One year on from the re-opening of Australia’s borders to international flights, new research from Flinders University has highlighted how the border closures led people to feeling a profound disconnect from Australia, providing valuable lessons for future pandemic responses.
The research is the second stage of a large study conducted earlier this year of almost 4000 people living in (63%) and outside (34%) Australia, which found that the Australian international border restrictions had a negative impact on the mental health of respondents.
“The vast majority of participants reported being negatively affected by the restrictions and showed high or very high levels of psychological distress,” says Dr Kathina Ali, Research Fellow in Flinders’ College of Education, Psychology and Social Work and Research Associate at the South Australian Health and Medical Research Institute (SAHMRI).
Published in the journal Health and Place, the current study was conducted by researchers from the Flinders University Institute for Mental Health and Wellbeing, Flinders’ Caring Futures Institute and SAHMRI’s Be Well Co.
“Throughout the majority of the COVID-19 pandemic, many of the public health measures imposed, such as stay-at-home orders and international borders closures, affected our experiences of our lived environment,” says Dr Candice Oster, a Research Fellow in Flinders’ Caring Futures Institute and lead author of the current study.
“While these were aimed at keeping us safe, these measures also had unintended negative consequences, including causing people to feel disconnected from where they lived and their wider community.
“Attachment and belonging to ‘place’ play a central role in people’s positive mental health so any disconnect can cause significant distress, which is what we found for those impacted by Australia’s international border closure during COVID-19.”
The study analysed responses to an open-ended question asked in the survey, with 1930 people (almost half of the original participants) providing a rich source of data about their pandemic experiences. Everyone who responded to the free-text question indicated they had been negatively affected by border closures, either from within Australia or overseas.
Dr Ali, who initiated the study in June 2021, said the entire research team was amazed by the interest in the study and the diverse stories.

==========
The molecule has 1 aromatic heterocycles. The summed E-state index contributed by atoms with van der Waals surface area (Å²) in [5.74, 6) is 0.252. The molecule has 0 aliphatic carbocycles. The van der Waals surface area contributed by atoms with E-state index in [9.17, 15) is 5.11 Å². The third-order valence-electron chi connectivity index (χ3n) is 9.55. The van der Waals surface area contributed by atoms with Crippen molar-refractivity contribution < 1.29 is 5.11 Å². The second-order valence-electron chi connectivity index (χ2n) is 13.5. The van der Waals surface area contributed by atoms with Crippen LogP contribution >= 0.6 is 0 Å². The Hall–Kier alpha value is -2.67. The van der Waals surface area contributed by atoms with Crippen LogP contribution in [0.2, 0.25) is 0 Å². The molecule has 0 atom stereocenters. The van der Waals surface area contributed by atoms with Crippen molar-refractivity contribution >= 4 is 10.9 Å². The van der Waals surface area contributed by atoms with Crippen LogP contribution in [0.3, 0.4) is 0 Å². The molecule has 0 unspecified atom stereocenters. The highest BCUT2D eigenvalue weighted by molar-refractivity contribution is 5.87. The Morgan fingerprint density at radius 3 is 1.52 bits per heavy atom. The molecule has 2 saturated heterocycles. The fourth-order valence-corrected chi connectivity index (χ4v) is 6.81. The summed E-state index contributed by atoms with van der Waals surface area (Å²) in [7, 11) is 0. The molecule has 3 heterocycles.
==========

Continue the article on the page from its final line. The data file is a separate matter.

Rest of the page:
“We are currently running a 12-month follow up survey and within a few days, we again had almost 500 people responding. This alone demonstrates the impact the border closure had on people affected.”
Stories ranged from feeling shut off from loves ones when the ability to jump on a plane to visit was taken away, missing out on seeing young family members grow up and feeling stuck due to being unable to move into or away from Australia. In some cases, people reported family breakdowns due to the inability to travel.
These experiences led people to feeling a great disconnect from Australia as a country and from its people, with many participants noting an ‘us versus them’ mentality that surfaced during border closures. As one participant put it, ‘I feel heartbroken and betrayed by a country I love to call home.’
This disconnect led some people to want to leave Australia once borders opened, or never return, and ultimately for almost all participants it led to feelings of anxiety and distress.
“The fact that so many participants responded to an ‘Any other comments’ text box in an online survey, and with such detail, is indicative of the potency of these experiences,” says Dr Oster.
“From analysing these responses, we can identify a profound disconnection from place resulting from Australia’s international border closure that helps explain the levels of distress identified in the survey.
“These experiences can provide valuable lessons for future public health actions and support strategies, and highlights the importance of building connection to place, both prior to and post-pandemics.”
While the authors acknowledge that public health measures are necessary during pandemics to mitigate pandemic-related risk, they say it is important to consider the mental health and wellbeing of those negatively affected and how they might be better supported both during and after any such measures are in place.
“This could include educating health and mental health service providers about the significant negative impact these individuals have experienced, as well as offering specific mental health support options for individuals who were born overseas or have family overseas,” says Dr Ali.
“Future policy decisions should take the need for mental health support and the importance of connection to place into account when implementing measures such as international border closures during times of crisis.”
The paper – ‘The experience of individuals affected by Australia’s international border closure during the COVID-19 pandemic’ by Candice Oster, Kathina Ali, Matthew Iasiello, Eimear Muir-Cochrane and Daniel Fassnacht – is published in the journal Health & Place. DOI: 10.1016/j.healthplace.2022.102928. The research did not receive any specific grant from funding agencies in the public, commercial, or not-for-profit sectors.